Today, there are many accommodations available depending on the types of disability. Since I have been working in a large local municipal drinking water treatment plant, I have encountered similar obstacles. However, they have made accommodations such as a captioned type phone. Most people are not accustomed to working with someone who is hearing impaired, and it is my responsibility to educate them on how to effectively communicate with me.

Some people are aware that they have to look at me in face-to-face communication. As much I try to do the different tests that this plant does daily, I often find myself overwhelmed and confused as I am watching someone training me and trying to take notes at the same time., I consolidated various lab and online monitoring equipment operating procedures from various computer files, and manufacturer’s operating manuals, and organize them to ensure that they are reading accurately and that their performance are in compliance with the state and federal drinking water regulatory requirements.

Some people learn by watching and listening as someone demonstrates the different test procedures to them while they take notes. Others learn by reading and following the test procedures as someone demonstrates them. With my hearing disability, I learn best when I read and follow through the test procedures. An example of how they met my needs is that they allowed me to have extra time for training. In the meantime, I took the initiative to write the manual. The combination of the lab testing procedures and monitoring equipment operating procedures can be used as a training manual for new employees.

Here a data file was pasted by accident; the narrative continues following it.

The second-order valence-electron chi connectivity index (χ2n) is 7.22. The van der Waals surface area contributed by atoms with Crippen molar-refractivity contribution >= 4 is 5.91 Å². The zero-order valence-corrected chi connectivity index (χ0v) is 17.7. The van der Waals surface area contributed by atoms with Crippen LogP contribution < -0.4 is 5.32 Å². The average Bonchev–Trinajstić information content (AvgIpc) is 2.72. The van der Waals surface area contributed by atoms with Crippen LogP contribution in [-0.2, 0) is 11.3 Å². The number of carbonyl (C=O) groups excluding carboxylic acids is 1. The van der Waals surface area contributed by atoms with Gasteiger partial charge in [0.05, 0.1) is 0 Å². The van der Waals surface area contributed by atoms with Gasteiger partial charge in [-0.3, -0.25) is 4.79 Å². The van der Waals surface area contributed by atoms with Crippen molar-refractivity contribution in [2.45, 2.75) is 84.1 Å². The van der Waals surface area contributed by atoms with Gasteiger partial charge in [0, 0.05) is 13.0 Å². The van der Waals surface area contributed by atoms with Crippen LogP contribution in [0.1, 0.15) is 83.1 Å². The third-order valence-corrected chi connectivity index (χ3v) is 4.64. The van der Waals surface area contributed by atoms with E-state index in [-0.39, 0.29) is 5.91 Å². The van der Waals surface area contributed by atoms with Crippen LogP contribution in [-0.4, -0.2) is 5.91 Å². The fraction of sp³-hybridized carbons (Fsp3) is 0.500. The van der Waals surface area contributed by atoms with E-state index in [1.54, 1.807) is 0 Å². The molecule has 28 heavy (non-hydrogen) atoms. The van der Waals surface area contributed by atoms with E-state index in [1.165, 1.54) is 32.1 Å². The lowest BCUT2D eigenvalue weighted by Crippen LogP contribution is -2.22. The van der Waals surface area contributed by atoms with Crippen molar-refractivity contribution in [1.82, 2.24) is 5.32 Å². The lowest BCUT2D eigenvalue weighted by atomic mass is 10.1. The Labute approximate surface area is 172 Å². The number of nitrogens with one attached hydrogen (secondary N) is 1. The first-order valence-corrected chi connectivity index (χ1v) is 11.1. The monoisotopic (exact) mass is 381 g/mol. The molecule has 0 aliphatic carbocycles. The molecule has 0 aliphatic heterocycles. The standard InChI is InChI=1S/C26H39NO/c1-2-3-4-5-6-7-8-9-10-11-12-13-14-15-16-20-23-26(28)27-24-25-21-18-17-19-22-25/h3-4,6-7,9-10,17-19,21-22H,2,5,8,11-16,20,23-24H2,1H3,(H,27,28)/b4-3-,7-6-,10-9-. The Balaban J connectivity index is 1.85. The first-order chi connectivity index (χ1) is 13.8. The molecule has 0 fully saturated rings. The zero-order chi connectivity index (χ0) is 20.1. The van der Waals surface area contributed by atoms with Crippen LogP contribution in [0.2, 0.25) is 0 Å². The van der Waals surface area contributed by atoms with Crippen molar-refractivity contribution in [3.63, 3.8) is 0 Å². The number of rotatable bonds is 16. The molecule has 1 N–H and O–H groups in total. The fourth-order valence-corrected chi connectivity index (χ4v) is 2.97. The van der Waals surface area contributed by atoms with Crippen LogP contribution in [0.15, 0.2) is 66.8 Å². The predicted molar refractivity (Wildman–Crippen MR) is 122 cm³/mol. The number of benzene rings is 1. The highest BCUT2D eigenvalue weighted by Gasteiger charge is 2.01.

In the last twenty to twenty-five years of my life, my hearing loss has become more profound to the point where I could no longer use a regular phone, and had to rely heavily on a captioned type phone and other modern technologies to communicate with other people when face-to-face communication was not possible, as I still depend on lip reading. In the last few years, I have been wearing bilateral cochlear implant hearing aids, which helped me hear the surrounding environment better.

Q4: What motivated you to start a social media group for WTP operators?

While I was looking for a job in the water and/or wastewater field, I set up my LinkedIn profile to increase my exposure to the marketplace. Meanwhile, I thought I could set up two LinkedIn groups for anyone in the operations and maintenance side and chemistry side of the water and wastewater to interact with each other.